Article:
China, Brazil to turn cooperation potential into bonuses
Chinese Premier Li Keqiang arrives in Brazil on Monday for his first official trip to Latin America bearing tens of billions of dollars worth of trade
BRASILIA, Brazil- Chinese Premier Li Keqiang’s upcoming visit to Brazil is widely believed to help turn the potential of bilateral cooperation into practical dividends amid efforts to shape a “community of common destiny.”
At the invitation of Brazilian President Dilma Rousseff, Li is expected to begin his visit to Brazil on Monday, the first stop of his first Latin America trip since taking office.
As Brazil’s largest trade partner, China invested 18.94 billion U.S. dollars in the Latin American country in 2014, while Brazil, China’s largest trading partner in Latin America, trying to get a bigger share of China’s dynamic emerging market.
Due to a slowed growth rate and the restructuring of China’s economy, Brazil’s export of natural resources, particularly minerals, has reduced. However, the two countries are making concerted efforts to expand cooperation in other fields such as the energy industry, equipment manufacturing, infrastructure, finance and the service sector.
“It is not just about resources. China’s trade with and investments in Brazil are showing a tendency of diversification in areas of manufacturing and aviation,” Chinese Assistant Minister of Commerce Tong Daochi told Xinhua ahead of Li’s visit.
A relatively lower growth rate and higher-quality development in China will bring more opportunities to bilateral economic partnership and spur a more sustainable development of their economies.
About 200 Chinese entrepreneurs will attend a summit with their Brazilian colleagues during the visit. Leading Chinese bankers, in particular, will work with Brazilian partners to expand bilateral financial cooperation, which has offered strong support for the trade of goods and services between the two countries, Tong said.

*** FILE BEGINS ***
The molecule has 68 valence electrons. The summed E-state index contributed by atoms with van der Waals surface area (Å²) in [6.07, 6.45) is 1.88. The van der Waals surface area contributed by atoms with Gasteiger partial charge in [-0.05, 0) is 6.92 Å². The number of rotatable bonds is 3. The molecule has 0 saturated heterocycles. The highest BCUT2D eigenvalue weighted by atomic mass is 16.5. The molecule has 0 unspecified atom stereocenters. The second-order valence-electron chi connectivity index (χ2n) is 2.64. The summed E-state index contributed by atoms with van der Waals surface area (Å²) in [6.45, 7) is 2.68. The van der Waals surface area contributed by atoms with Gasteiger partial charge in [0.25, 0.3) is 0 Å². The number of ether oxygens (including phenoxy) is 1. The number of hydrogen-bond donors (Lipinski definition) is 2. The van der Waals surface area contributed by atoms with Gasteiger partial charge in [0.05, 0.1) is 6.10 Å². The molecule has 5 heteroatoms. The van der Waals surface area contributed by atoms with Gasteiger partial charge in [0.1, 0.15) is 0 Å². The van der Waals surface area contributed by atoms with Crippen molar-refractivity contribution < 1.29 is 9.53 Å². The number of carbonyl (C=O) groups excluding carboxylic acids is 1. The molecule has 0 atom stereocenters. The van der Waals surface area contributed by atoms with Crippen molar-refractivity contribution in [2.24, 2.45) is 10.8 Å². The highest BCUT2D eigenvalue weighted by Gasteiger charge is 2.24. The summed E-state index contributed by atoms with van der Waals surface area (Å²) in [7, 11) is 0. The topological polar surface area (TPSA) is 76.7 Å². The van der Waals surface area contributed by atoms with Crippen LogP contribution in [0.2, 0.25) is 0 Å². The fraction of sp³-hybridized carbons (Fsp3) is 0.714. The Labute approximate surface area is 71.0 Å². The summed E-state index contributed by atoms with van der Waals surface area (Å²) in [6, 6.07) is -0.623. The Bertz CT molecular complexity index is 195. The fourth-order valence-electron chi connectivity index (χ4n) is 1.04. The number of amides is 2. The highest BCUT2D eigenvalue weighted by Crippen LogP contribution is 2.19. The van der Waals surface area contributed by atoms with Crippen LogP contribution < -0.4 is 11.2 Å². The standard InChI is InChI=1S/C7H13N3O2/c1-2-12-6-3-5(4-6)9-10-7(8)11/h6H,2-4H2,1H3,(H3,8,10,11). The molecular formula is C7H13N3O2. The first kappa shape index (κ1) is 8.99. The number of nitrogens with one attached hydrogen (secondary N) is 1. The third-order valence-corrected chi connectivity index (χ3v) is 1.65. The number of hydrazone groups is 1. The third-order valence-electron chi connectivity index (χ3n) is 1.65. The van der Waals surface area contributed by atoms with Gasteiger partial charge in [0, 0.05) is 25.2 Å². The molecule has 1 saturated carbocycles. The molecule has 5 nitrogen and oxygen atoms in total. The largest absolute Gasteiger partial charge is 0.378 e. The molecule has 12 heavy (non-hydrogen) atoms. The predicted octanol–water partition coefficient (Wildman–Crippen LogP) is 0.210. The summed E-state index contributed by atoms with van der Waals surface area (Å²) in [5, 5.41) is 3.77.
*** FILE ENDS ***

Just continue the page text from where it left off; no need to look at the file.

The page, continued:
China offers more opportunities for Brazilian financial institutions doing businesses in China, firstly in experimental free trade zones, hoping that its currency, the RMB, will have a stronger presence in bilateral trade and monetary transactions, with an eye to liberalize the Chinese currency, he said.
Space technology is another area both China and Brazil are interested in and focusing on. A satellite was successfully launched from China’s Taiyuan space base into orbit in December 2014 under the China-Brazil Earth Resources Satellite Program.
Li’s Latin America tour coincides with China’s active efforts to promote its Belt and Road Initiative, which aims to promote infrastructure construction cooperation with Asian, European and Pacific countries.
During Li’s visit, the two sides will sign a series of cooperation documents, such as that on a joint study of the feasibility of building a railway connecting the Brazilian Atlantic coast with the Peruvian Pacific coast.
The railway is expected to not only help South America improve its transportation system and regional trade, but also boost the trade and economic cooperation between China and Latin American countries.
A development bank and a foreign exchange reserve arrangement among BRICS, which groups Brazil, Russia, India, China and South Africa, will also help finance large infrastructure projects like a transcontinental railway.
Meanwhile, Brazil is enthusiastic about investing in Asian infrastructure construction, having applied for a founding membership of the China-initiated Asian Infrastructure Investment Bank.
As China is comprehensively deepening its reforms, Brazil and other major trade partners of the world’s second-largest economy will get more investment and job opportunities as well as easier access to the Chinese market thanks to increased trade, tourism and cultural exchanges, analysts say.